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Mrs Thatcher’s impact: how the public sees it now, how LDV readers saw it in 2008

The Guardian is the first off the blocks with an ICM poll asking the public’s retrospective verdict on Margaret Thatcher’s record in office. Here’s the topline figure of whether her 11-year premiership had been good or bad for Britain:

guardian icm thatcher

The paper also asked about specific policies, finding:

The sale of council homes and tackling of trade union power remain popular today, but people are less supportive of the fights she picked with Europe and tax cuts for the rich. Privatisation of the utilities and the poll tax remain deeply unpopular.

You can …

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Opinion: Dr Strangelove: or how I got utterly fed up with the Left

Yesterday Margaret Thatcher died.

Predictably social media exploded with chatter about the passing of an epoch-defining politician. Perhaps it says something about the kind of people I associate with, that I found myself reading one comment after  another proclaiming “Ding dong the witch is dead”. Some of my Facebook ‘friends’ have even posted grinning photographs of themselves celebrating the happy event.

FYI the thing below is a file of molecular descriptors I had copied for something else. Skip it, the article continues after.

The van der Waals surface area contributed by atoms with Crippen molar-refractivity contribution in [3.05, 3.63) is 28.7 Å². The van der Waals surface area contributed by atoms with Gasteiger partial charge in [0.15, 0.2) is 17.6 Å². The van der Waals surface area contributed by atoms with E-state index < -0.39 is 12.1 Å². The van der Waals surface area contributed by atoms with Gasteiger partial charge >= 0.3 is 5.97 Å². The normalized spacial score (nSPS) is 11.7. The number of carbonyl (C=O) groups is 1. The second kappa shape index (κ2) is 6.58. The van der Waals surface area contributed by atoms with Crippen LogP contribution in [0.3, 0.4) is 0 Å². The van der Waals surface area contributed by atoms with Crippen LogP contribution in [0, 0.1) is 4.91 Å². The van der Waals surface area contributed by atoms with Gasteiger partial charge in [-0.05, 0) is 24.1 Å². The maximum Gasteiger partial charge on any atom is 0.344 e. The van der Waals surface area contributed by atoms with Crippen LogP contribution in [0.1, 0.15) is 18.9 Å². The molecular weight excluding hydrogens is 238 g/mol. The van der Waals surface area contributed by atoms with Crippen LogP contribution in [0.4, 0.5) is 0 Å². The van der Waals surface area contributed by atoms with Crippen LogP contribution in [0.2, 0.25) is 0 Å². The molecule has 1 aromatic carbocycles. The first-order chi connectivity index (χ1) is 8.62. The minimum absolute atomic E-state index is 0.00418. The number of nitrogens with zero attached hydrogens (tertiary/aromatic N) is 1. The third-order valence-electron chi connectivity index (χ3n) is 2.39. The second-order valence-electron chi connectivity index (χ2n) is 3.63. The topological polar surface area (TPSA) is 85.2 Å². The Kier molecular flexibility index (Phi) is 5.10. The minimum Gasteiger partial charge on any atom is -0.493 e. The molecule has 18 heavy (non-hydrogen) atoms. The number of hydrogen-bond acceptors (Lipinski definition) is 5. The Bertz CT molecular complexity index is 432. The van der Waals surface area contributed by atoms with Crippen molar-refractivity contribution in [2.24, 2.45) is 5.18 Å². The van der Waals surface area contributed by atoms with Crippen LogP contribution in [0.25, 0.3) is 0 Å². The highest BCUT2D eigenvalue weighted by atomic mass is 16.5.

Whatever it says about my social circle, it says plenty about the Left.

I grew up in a left-wing household. My parents were of the CND generation, Labour party members who supported the miners’ strikes. I had only just started school when …

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Margaret Thatcher’s death – what Lib Dems bloggers have been saying